(NOTE: I'm still looking for beta readers. If you want in, let me know soon.)
It feels like editors and agents online are constantly asking "What are the stakes?" when they look at queries or stories. For the longest time, I didn't understand what this meant. I'm still not sure, but I think I get it (though whether I can see it in my own writing is a different story).
It's like playing poker without betting. While it's a mildly interesting exercise in probability, it doesn't really matter who wins. It's boring, because nothing's at stake.
Likewise, the reader needs to know not only the protagonist's goals, but why those goals are important. What will happen if they fail? What will happen if they succeed? Why does it matter? Without that, the story (or query) is just a bunch of random stuff that happens.
Take Cars (because it's what my boys are watching right now). Lightning McQueen wants to be the first rookie to ever win the Piston Cup. That should be stakes enough, right? Well, not really. Winning is something, but just like in poker, it doesn't matter as much without something at stake.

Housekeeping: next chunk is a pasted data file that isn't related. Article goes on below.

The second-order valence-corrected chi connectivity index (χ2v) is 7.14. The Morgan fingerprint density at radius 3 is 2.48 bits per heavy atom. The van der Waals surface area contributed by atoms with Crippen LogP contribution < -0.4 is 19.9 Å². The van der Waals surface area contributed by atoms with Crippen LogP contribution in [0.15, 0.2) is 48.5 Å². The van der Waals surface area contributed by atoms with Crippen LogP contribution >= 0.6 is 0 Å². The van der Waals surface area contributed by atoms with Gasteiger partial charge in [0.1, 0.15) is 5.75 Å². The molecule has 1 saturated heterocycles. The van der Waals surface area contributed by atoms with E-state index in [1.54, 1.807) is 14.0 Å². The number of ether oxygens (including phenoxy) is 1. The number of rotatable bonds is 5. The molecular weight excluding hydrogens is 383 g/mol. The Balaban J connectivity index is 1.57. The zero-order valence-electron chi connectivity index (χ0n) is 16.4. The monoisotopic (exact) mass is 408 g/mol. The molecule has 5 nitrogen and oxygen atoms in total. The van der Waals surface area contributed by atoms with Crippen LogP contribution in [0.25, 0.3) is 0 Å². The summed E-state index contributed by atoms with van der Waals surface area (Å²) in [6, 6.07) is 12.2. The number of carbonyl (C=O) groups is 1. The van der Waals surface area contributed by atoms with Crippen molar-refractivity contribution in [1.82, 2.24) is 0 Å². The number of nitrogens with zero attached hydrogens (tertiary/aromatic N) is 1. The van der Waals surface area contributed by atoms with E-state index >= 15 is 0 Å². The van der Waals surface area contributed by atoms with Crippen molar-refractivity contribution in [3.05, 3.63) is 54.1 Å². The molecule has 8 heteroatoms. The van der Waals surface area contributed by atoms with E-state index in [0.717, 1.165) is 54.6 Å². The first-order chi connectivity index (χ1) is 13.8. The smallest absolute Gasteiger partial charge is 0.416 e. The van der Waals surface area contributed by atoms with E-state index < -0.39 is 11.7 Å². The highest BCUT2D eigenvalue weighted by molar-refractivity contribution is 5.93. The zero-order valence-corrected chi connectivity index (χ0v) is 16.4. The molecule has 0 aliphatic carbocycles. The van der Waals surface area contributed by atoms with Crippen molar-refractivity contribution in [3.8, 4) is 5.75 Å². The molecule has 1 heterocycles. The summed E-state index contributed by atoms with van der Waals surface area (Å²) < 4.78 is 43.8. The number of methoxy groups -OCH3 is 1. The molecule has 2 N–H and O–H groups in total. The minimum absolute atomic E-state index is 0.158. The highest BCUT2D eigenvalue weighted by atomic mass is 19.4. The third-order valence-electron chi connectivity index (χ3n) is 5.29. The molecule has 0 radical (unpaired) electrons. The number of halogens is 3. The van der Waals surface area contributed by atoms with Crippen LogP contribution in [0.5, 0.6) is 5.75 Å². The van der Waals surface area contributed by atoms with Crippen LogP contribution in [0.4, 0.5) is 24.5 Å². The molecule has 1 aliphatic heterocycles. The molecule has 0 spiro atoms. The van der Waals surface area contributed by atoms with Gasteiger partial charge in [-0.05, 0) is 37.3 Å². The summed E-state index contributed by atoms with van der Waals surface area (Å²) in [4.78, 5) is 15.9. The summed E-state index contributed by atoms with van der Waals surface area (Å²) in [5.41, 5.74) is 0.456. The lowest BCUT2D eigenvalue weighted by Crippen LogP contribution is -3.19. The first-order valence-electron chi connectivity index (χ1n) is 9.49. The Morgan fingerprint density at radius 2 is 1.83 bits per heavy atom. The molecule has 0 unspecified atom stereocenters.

That's why Dinoco is mentioned like 20 or 30 times. Dinoco is the big sponsor for the Piston Cup. They've got the helicopter, the glamour girls, the ritzy parties, everything. Their poster boy is retiring, and they're looking for someone new to sponsor - whoever wins the Piston Cup. This is in contrast to Lightning's current sponsor, an ointment for cars with rusty bumpers. It's gross, it's poor, and it's demeaning.
Those are the stakes. If Lightning wins, he gets fame and the high life. If he loses, he's stuck being the poster boy for old, rusty cars. Take the sponsors out, and the race doesn't have as much meaning. At least that's the idea.
So easy to see in someone else's work. So hard to see in my own.